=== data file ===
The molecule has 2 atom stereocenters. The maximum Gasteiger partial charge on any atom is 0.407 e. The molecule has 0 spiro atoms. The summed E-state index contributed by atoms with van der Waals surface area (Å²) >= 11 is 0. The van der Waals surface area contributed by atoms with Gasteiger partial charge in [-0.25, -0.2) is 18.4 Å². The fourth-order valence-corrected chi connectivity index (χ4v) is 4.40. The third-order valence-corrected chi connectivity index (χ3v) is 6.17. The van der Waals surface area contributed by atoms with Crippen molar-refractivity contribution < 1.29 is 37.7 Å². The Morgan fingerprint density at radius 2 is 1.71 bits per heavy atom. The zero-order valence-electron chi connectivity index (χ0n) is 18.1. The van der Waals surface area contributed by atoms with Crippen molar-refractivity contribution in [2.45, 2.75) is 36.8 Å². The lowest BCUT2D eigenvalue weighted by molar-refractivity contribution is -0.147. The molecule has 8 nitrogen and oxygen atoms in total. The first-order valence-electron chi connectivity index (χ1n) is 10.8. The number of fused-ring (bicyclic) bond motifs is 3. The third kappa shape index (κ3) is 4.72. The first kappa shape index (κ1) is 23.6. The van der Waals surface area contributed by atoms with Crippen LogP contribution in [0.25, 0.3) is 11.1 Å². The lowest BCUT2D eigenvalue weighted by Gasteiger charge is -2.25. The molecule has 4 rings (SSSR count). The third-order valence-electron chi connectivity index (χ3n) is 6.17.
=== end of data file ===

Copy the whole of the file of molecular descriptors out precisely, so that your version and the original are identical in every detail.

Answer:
The molecule has 2 atom stereocenters. The maximum Gasteiger partial charge on any atom is 0.407 e. The molecule has 0 spiro atoms. The summed E-state index contributed by atoms with van der Waals surface area (Å²) >= 11 is 0. The van der Waals surface area contributed by atoms with Gasteiger partial charge in [-0.25, -0.2) is 18.4 Å². The fourth-order valence-corrected chi connectivity index (χ4v) is 4.40. The third-order valence-corrected chi connectivity index (χ3v) is 6.17. The van der Waals surface area contributed by atoms with Crippen molar-refractivity contribution < 1.29 is 37.7 Å². The Morgan fingerprint density at radius 2 is 1.71 bits per heavy atom. The zero-order valence-electron chi connectivity index (χ0n) is 18.1. The van der Waals surface area contributed by atoms with Crippen molar-refractivity contribution in [2.45, 2.75) is 36.8 Å². The lowest BCUT2D eigenvalue weighted by molar-refractivity contribution is -0.147. The molecule has 8 nitrogen and oxygen atoms in total. The first-order valence-electron chi connectivity index (χ1n) is 10.8. The number of fused-ring (bicyclic) bond motifs is 3. The third kappa shape index (κ3) is 4.72. The first kappa shape index (κ1) is 23.6. The van der Waals surface area contributed by atoms with Crippen LogP contribution in [0.25, 0.3) is 11.1 Å². The lowest BCUT2D eigenvalue weighted by Gasteiger charge is -2.25. The molecule has 4 rings (SSSR count). The third-order valence-electron chi connectivity index (χ3n) is 6.17.